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Louis Cubes by P. Michael Henderson

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Louis cubes are a striking veneer pattern but one that's somewhat difficult to accomplish. It requires great accuracy in cutting the pieces so jigs and/or spacers are needed to help cut the elements to the right size.

Louis cubes are named for Louis XIV of France because the cubes were popular on furniture during his reign. But the cubes go back much further in antiquity.

 

Louis cubes are constructed by cutting three pieces of veneer, and laying them such that the grain orientation is different on each piece. This means that Louis cubes can be constructed from a single species of veneer, but a more dramatic design results from using three colors of veneer, a light color, a medium color and a darker color. Quarter cut veneer is a better choice than flat cut veneer.

To construct the Louis cubes in this tutorial, I used walnut, wenge, and a processed light wood that I purchased one time as a possible replacement for holly.
Here's a close up of single Louis cube:

In this cube, I put the light wood at the top, the walnut on the left, and the wenge on the right. You can see that the grain direction is different for each piece.

I think that making the left hand piece vertical sometimes makes a better cube than the right hand piece but I that's the way I did these.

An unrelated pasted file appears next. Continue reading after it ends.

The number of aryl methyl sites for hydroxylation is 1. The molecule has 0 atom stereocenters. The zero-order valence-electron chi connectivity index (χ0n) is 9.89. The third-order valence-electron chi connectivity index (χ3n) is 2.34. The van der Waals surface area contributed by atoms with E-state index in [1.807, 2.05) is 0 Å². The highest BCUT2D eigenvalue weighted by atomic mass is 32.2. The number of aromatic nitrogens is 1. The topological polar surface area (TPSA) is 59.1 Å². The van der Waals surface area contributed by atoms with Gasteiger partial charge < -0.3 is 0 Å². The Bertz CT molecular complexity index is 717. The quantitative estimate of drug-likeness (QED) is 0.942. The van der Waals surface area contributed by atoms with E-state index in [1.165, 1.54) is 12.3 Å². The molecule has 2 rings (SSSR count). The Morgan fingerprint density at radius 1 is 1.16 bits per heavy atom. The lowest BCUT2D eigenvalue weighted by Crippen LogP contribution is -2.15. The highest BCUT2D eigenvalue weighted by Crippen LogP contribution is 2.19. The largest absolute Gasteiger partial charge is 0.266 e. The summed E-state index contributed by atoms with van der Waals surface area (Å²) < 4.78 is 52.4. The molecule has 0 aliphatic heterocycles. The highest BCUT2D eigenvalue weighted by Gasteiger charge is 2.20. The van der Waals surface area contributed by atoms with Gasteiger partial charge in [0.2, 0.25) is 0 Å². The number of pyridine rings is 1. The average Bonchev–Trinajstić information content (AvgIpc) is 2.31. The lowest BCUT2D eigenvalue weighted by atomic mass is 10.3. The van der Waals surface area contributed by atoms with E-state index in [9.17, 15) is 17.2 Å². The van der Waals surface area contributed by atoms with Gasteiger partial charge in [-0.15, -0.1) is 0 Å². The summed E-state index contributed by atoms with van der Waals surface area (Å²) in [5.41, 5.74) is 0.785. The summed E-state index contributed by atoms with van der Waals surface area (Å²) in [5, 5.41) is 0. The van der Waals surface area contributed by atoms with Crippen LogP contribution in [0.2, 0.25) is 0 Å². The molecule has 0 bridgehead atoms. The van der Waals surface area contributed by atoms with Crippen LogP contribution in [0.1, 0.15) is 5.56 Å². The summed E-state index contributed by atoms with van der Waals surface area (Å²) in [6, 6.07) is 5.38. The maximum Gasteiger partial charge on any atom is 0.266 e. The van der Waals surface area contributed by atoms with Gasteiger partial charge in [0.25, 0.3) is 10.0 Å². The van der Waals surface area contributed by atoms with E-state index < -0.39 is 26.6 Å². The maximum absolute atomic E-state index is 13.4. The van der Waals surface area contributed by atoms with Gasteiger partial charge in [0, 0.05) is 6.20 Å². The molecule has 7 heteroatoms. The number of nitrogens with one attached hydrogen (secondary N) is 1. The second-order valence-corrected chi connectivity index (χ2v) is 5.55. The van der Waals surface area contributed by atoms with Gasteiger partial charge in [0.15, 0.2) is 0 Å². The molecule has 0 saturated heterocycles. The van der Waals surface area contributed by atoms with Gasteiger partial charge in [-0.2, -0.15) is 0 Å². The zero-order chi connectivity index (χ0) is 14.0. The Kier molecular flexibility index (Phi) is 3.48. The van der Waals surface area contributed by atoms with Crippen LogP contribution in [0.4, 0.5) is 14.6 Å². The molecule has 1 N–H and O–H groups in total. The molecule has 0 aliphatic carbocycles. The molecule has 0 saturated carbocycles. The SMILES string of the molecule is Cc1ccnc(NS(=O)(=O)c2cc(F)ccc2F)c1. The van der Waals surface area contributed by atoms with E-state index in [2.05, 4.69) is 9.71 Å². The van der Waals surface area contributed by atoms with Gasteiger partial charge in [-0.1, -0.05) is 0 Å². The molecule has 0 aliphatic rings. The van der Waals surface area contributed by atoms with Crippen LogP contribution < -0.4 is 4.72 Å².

There are many ways to cut the pieces for Louis cubes and I'm describing only one technique. You may find other techniques on the web and those will certainly work well.

To do my technique, the following is needed:

  1. Three colors of veneer. Here I'm using walnut, wenge, and a light colored processed veneer. Wenge is a "difficult" veneer - there are others which could be used that would cut cleaner than wenge.

  2. A spacer, which is nothing more than a length of 1/4" MDF cut to width, in this case 5/8". When making Louis cubes, you should make the cubes appropriate to the furniture that you're going to put the Louis cubes on. It's tempting to make the cubes large so there's not so many pieces, but smaller cubes (appropriate to the furniture) look better.

  3. A cutting board with a lip on the front.

  4. A 30/60/90 triangle.

  5. Another piece of MDF set at a 60 degree angle.

  6. A sharp 1" chisel and mallet. It must be really sharp.

  7. Miscellaneous veneer tools, such as a veneer saw, straight edge, sanding blocks, etc.

Here's the veneer and the spacer:

And here's a view of the cutting board with the lip on the front.

A view of the spacer, showing the size.

To begin, cut strips of each veneer using the spacer to set the width.


 
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